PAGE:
I’ve just driven to some place in the hills in Italy in what I would call a hideous pointy-all-over Citroën SUV: a massive looking thing, with seats for four, but luggage space for about two-and-a-half; a hideous monstrosity outside and in ..although the engine and gearbox are very good.

    But “soul” or “soul-lessness” is not a quality of a camera, or car, or coffee machine, or a piece of furniture, or a building. What you may respond to is the thoughts and creativity – or not – of the designer, or architect, or builder, or cabinet-maker; their choice of materials, how they’ve shaped it, how efficient they’ve made it in its use, how easy it is to hold, etc.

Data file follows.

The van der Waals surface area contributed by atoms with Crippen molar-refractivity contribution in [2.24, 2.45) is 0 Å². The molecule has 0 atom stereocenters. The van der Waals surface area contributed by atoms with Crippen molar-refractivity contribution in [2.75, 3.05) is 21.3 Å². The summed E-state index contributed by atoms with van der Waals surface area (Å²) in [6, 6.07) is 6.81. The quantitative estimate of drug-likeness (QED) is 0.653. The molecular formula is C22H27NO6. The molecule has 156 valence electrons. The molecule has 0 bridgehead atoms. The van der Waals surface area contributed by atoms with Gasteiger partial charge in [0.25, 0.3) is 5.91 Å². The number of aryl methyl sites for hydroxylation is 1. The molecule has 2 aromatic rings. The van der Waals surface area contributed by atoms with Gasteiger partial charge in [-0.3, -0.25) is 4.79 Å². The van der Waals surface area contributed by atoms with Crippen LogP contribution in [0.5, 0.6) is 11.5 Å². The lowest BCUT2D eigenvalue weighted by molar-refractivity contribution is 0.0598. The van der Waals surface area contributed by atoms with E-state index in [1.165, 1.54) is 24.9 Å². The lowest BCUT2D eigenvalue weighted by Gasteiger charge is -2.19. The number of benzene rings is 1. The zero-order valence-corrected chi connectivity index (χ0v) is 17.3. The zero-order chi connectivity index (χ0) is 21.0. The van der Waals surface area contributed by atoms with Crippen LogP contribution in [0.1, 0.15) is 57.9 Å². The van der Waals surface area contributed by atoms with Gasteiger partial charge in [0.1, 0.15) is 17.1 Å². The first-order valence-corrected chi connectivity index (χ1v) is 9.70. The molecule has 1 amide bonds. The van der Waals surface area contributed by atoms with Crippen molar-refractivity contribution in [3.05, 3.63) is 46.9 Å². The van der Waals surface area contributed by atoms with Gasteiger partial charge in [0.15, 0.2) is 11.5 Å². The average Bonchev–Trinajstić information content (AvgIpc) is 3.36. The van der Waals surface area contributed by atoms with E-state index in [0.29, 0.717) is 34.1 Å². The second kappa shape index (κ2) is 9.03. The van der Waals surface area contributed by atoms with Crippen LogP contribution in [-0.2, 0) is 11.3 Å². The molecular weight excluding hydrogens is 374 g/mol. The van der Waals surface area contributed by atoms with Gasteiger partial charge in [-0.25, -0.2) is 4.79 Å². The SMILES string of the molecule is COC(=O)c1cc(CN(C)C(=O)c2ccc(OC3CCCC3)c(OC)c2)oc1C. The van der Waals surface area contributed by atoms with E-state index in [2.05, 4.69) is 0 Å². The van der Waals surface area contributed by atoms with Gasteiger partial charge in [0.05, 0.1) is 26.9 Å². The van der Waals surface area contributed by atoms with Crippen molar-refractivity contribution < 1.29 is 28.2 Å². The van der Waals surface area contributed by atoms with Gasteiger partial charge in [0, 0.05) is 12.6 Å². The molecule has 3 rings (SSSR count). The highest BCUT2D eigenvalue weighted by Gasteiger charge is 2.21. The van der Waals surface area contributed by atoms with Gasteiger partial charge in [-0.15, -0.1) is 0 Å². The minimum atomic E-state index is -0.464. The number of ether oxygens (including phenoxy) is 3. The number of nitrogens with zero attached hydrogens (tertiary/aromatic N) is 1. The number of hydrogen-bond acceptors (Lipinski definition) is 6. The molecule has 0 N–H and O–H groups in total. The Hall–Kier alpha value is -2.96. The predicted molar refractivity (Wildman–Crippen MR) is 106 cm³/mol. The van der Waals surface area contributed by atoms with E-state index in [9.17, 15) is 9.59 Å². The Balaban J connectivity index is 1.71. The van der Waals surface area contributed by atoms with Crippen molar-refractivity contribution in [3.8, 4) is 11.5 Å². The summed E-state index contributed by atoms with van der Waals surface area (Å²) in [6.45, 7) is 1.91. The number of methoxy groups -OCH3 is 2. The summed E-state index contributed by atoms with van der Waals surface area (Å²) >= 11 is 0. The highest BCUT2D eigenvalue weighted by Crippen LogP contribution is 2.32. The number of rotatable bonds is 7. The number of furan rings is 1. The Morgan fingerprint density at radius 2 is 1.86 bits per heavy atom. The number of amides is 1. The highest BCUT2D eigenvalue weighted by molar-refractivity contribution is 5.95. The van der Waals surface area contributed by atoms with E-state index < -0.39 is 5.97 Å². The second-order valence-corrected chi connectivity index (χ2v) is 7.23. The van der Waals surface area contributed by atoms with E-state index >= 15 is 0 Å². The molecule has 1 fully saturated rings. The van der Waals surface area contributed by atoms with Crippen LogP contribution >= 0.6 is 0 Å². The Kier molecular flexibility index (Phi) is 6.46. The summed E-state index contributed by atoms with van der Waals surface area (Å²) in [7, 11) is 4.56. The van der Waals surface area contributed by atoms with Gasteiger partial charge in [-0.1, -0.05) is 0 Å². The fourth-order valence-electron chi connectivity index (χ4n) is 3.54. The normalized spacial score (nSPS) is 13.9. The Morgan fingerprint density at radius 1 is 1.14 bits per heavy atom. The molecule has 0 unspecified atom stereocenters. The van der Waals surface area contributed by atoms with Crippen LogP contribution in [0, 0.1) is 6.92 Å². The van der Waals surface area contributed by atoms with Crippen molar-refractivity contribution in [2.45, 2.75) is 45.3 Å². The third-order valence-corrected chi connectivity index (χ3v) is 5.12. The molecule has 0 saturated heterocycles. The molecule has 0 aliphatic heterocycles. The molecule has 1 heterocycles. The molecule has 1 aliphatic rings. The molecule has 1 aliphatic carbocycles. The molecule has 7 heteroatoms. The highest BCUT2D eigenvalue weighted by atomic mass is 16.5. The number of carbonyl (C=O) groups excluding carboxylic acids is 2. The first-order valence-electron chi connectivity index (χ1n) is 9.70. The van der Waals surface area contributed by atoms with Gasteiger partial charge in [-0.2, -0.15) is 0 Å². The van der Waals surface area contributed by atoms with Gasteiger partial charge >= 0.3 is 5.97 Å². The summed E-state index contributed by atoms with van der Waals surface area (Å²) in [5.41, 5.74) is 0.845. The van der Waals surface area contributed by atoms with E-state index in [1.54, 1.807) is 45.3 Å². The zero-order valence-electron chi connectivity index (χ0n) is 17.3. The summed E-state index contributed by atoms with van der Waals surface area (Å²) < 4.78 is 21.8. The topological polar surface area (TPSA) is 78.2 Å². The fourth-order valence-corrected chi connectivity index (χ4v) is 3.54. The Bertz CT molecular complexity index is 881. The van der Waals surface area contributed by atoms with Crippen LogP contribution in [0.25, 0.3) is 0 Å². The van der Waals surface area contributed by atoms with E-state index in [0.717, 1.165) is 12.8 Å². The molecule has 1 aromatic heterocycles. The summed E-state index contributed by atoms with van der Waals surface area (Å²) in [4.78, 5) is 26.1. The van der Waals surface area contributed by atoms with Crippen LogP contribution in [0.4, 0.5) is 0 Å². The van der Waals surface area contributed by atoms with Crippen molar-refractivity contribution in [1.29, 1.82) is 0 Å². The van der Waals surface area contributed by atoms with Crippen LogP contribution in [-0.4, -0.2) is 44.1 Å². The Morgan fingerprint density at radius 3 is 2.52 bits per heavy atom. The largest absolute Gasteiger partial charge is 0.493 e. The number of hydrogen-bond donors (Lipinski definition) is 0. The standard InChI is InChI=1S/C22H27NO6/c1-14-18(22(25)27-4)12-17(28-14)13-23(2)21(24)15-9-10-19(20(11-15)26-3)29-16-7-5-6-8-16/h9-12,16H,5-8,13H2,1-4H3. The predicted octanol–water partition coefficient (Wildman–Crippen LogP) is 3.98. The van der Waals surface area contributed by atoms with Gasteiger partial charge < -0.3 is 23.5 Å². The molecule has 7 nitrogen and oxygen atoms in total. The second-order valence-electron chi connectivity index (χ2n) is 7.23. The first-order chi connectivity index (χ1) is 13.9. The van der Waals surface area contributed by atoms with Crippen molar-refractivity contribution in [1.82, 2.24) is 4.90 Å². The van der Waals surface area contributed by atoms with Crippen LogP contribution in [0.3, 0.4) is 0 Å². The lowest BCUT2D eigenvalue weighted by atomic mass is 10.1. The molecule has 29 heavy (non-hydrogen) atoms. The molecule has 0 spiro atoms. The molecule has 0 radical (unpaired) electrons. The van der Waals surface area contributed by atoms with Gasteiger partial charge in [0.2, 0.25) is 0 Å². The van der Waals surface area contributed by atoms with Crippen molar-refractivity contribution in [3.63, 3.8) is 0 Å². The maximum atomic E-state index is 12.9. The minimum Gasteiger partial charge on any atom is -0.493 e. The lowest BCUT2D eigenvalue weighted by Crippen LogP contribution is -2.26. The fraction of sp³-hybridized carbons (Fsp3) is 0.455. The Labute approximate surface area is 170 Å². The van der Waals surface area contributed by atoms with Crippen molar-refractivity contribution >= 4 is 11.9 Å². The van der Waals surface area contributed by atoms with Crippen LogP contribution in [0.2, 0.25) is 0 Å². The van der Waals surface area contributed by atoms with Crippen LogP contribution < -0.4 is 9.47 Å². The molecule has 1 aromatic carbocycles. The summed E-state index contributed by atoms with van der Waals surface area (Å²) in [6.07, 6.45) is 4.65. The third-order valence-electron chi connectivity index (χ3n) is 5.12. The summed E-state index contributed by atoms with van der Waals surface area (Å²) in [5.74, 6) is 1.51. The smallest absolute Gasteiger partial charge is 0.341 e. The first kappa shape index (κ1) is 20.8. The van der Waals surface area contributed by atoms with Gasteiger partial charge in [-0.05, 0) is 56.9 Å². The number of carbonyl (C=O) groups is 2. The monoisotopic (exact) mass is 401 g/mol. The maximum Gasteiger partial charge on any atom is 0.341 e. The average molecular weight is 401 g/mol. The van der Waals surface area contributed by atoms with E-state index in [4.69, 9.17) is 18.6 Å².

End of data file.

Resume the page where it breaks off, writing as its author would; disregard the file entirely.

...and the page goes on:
You may produce pictures with it which please you, and so you may feel an affinity with it ..oh, and whatever investment you’ve made in it. But it’s just a metal box with some electronics inside and some glass outside.

    My Sony A7S is a magnificent camera – like an SL but smaller. But it’s just a metal box: it can’t take pictures on its own; it doesn’t know what it’s pointing at (..even if there are stored photos put into it at the factory so that it recognises “sky”, “grass”, “face”, “snow”, “dog”). It doesn’t understand anything, and it doesn’t have “soul” ..although photos I take with it may be described by some people as having “soul” ..but that’s just a lazy way of their not really analysing for themselves what they’re responding to ..light and shade? ..human activity? ..a poignant moment? ..well-matched colours?

    So, no: cameras don’t have soul. But a photographer may.